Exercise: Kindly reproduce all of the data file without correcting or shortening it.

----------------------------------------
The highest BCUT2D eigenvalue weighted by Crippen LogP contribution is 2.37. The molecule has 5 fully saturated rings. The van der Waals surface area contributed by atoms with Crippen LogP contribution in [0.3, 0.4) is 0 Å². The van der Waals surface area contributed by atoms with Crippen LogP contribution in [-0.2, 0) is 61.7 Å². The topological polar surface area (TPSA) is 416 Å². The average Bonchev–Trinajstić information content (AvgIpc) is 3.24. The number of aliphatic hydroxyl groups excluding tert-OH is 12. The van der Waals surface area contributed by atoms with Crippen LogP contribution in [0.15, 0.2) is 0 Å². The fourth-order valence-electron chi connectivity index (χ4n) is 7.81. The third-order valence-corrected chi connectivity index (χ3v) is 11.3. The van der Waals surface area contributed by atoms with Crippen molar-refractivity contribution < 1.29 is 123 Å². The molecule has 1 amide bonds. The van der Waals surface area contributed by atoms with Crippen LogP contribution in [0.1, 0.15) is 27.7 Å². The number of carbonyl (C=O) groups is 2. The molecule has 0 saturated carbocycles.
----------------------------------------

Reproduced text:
The highest BCUT2D eigenvalue weighted by Crippen LogP contribution is 2.37. The molecule has 5 fully saturated rings. The van der Waals surface area contributed by atoms with Crippen LogP contribution in [0.3, 0.4) is 0 Å². The van der Waals surface area contributed by atoms with Crippen LogP contribution in [-0.2, 0) is 61.7 Å². The topological polar surface area (TPSA) is 416 Å². The average Bonchev–Trinajstić information content (AvgIpc) is 3.24. The number of aliphatic hydroxyl groups excluding tert-OH is 12. The van der Waals surface area contributed by atoms with Crippen LogP contribution in [0.15, 0.2) is 0 Å². The fourth-order valence-electron chi connectivity index (χ4n) is 7.81. The third-order valence-corrected chi connectivity index (χ3v) is 11.3. The van der Waals surface area contributed by atoms with Crippen molar-refractivity contribution < 1.29 is 123 Å². The molecule has 1 amide bonds. The van der Waals surface area contributed by atoms with Crippen LogP contribution in [0.1, 0.15) is 27.7 Å². The number of carbonyl (C=O) groups is 2. The molecule has 0 saturated carbocycles.